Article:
For specific subsectors we have laws creating the Philippine Coconut Authority (PCA), the SRA, the NFA, the National Irrigation Administration (NIA), the Land Bank of the Philippines, the Agri-Agra Law requiring all banks to set aside at least 25% of their loan portfolios for agriculture, and further support for inclusive financing through rural banks and microfinance institutions (MFIs), crop insurance, and the agricultural loan guarantee fund.

Had these implementing agencies been performing their mandates well, agriculture should not be floundering. Up to the last two years of the administration of President Gloria Macapagal Arroyo ten years ago, most of these agencies can claim lack of funds to rationalize their underperformance. But not anymore. Since the presidency of Benigno Aquino, and to date under President Rodrigo Duterte, lack of funds for Department of Agriculture (DA) and its agencies has ceased to be an excuse.

Let me illustrate with some examples:

The liberalization of rice imports by itself will bring down the price of rice to consumers but does not address the plight of farmers.

The problem all along with our domestic rice industry is two-fold: 1) our low yields and relative high cost of production, and 2) low income of farmers from rice alone, both of which can be ameliorated by further intensification of rice culture with high yielding hybrids and inbreds, and partial diversification to other high value crops. In both cases, farmers’ control over the timeliness and volume of irrigation water are crucial.

Unfortunately, the large irrigation systems are designed for rice and are ill-suited for the intermittent needs of water of the other crops. The obvious solution is to embed the small irrigation units (shallow tube wells, water pumps and farm ponds) being promoted and financed by the Bureau of Soils and Water Management (BSWM) into the large irrigation systems administered by NIA. Since both BSWM and NIA are under the DA, a single department order should suffice. Clearly no need for further legislation.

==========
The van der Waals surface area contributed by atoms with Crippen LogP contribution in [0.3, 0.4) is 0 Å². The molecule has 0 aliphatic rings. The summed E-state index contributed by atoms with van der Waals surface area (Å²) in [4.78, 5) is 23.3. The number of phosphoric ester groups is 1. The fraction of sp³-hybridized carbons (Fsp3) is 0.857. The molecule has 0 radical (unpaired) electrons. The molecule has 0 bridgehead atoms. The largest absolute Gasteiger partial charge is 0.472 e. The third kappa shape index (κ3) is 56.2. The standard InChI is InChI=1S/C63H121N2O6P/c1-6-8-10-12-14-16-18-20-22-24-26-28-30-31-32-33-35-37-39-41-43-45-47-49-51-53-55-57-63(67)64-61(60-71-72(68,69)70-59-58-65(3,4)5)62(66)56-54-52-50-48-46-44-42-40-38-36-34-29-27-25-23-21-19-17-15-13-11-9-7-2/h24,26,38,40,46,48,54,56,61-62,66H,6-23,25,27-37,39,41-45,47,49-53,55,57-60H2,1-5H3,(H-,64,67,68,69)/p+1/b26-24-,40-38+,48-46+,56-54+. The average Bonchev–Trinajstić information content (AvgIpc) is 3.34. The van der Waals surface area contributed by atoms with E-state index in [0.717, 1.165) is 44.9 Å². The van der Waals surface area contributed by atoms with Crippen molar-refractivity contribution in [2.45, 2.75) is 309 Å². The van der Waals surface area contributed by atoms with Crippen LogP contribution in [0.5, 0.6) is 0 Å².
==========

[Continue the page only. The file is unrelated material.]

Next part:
Just like rice, coconut suffers in 1) its low productivity versus its dominant competitor, the oil palm, and 2) low income of farmers from coconut alone. The four strategic technological directions are clear: 1) massive replanting with very productive indigenously-developed hybrids, 2) intercropping with other more profitable tree crops, 3) integrated, wet coconut processing at the village level to create more livelihoods in the country side and derive greater value added through processing of all parts of the fruit, and 4) market and product development support to the domestic oleo-chemical industry.

Again no further legislation or policy reform is needed for PCA to adopt this four-track modernization strategy. What are needed are 1) setting of targets, 2) intelligent program planning, 3) resolute execution, and 4) monitoring and feedback. All of these powers reside with the PCA board and its administrator (The utilization of the coconut levy funds is another story).

For access of small farmers to affordable credit, we have the Land Bank of the Philippines. With its annual net income of ₱15 billion which is ten times the annual General Appropriations Act funding for subsidized credit under AFMA, Land Bank can do much much more than what it is doing now. In the first place, Land Bank should reconstitute its original cadre of farm credit officers when it first started 50 years ago. These dedicated farm credit supervisors unfortunately were phased out when Land Bank became a universal bank to enhance its bottom line.

Instead of being required to remit half of its ₱15 billion annual income to the National Treasury, Land Bank may be exempted and allowed to utilize all its margins for subsidized rural credit as originally intended.

The commercial banks which are unable and/or unwilling to extend credit to small farmers, and hence unable to comply with the 25% Agri-Agra credit requirement may course their investments through Land Bank.

Again these courses of action are well within the existing powers of the executive and the authority of the Land Bank board and its president.

To be continued . . . Part 2

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Dr. Emil Q. Javier is a Member of the National Academy of Science and Technology (NAST) and also Chair of the Coalition for Agriculture Modernization in the Philippines (CAMP).

For any feedback, email eqjavier@yahoo.com